Researcher: Bacteria Evenly Distributed Across Horses' Bodies

Residing in horses' skin are microorganisms known as skin flora--generally nonpathogenic bacteria that can cause skin disease, joint infections, and life-threatening illnesses if they enter the bloodstream or a joint, such as through an incision in the skin. According to the results of a recent study performed by researchers at Colorado State University's (CSU) College of Veterinary Medicine and Biomedical Sciences, the different species of skin flora are distributed evenly across a horse's body.

This finding indicates that veterinarians should use the same method of preventive treatment to inhibit infection from skin flora before a horse has undergoes surgery, regardless of the location of the surgical incision. Pre-surgery, veterinarians often use antimicrobial prophylaxis (to prevent the growth or spread of infection) to regulate skin flora before serious infection occurs, and generally focus treatment around the area of the incision.

Mackenzie K. Adams, BA, a fourth-year veterinary student at CSU, under the supervision of Dean A. Hendrickson, DVM, MS, Dipl. ACVS, professor of large animal surgery and director of the James L. Voss Veterinary Teaching Hospital (VTH), wanted to determine if equine practitioners should select different preventive treatments based on incision location, due to the common belief that certain bacteria types concentrate in particular sites on the horse's body.

The researchers examined approximately 200 typical skin samples from the mid-thorax (chest) and the dorsal aspect of nine different joints of 20 client-owned horses admitted to the VTH for routine elective surgery during the summer of 2008. The joint samples taken from each horse included the front and hind coffin joints, fetlocks, knees, elbows, shoulders, hocks, and stifles. These samples were cultured, grown in an aerobic environment (in the presence of oxygen), and the bacteria were grouped into three clinically relevant categories: Gram-positive versus Gram-negative, coliform (fecal bacteria) versus noncoliform, and common septic arthritis pathogens versus uncommon septic arthritis pathogens.

Comparisons between proximal (those closer to the center of the body) and distal sites (farther from the center) revealed that the odds of isolating Gram-positive bacteria were 1.23 times higher at proximal sites; the odds of isolating coliform bacteria were 1.32 times higher at distal sites; and the odds of isolating a common septic arthritis pathogen were 1.16 times higher at distal sites. However, since all distinctions between sites were less than 40%, these results were not considered clinically significant, so the researchers concluded that the different bacteria types were distributed evenly across the horse's body. Antimicrobial prophylaxis, they added, should be consistent regardless of where the treatment area is located on the body.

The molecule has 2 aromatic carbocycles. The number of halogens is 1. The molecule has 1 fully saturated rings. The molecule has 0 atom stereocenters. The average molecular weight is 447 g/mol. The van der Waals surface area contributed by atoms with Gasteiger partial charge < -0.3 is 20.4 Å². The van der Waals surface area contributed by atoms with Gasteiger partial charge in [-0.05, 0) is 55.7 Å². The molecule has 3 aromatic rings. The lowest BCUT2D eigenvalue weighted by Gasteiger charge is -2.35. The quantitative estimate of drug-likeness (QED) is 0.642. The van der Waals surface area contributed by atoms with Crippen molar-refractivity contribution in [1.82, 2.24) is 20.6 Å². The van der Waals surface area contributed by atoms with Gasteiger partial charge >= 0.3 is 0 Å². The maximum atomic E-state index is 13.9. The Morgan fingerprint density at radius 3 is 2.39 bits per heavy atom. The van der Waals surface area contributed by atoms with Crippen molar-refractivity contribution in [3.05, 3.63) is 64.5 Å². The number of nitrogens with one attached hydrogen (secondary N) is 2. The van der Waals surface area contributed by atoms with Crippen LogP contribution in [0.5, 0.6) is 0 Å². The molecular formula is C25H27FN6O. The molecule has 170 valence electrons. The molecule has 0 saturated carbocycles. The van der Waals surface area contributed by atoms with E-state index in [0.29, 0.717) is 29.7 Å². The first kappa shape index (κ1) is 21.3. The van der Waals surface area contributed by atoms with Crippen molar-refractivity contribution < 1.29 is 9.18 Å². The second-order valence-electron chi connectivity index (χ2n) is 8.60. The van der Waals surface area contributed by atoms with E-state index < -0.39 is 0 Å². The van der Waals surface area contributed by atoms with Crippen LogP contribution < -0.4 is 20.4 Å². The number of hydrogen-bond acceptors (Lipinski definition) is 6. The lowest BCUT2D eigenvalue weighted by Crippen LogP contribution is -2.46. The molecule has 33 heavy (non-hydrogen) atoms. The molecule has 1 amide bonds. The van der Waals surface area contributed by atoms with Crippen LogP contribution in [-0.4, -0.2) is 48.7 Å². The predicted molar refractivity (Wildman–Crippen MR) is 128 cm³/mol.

"It was very surprising that the bacteria seem to be fairly evenly distributed across the horse's body," said Adams. "It was also extremely interesting that no coagulase-positive Staphylococcus bacteria were present on any of the horses, since this is the most common cause of joint infections secondary to joint injections or surgery in the horse."

The absence of coagulase-positive Staphylococcus suggests that iatrogenic infections (inadvertent complications resulting from medical treatment) caused by this organism likely do not occur because of preexisting flora. "Possible sources (of infection) include contaminated instruments, the veterinarian, or contamination of the operative site post-operatively by mucus secretions (protective substances released from the mucous membranes)," Adams explained.

Adams said that multiple factors, including location and time of year, could have affected the study results: "It would be very interesting to know how season, geography, bedding type, proximity to cattle, use of antibiotics, presence of disease, etc., may affect the normal bacterial flora of the horse," she added. "It is possible that horses living in different regions or climates have very different skin bacteria profiles than horses at our hospital."

The study, "The Bacteria Isolated from the Skin of 20 Horses at a Veterinary Teaching Hospital," was published in the December 2010 issue of the Journal of Equine Veterinary Science. The abstract is available online.

Disclaimer: Seek the advice of a qualified veterinarian before proceeding with any diagnosis, treatment, or therapy.

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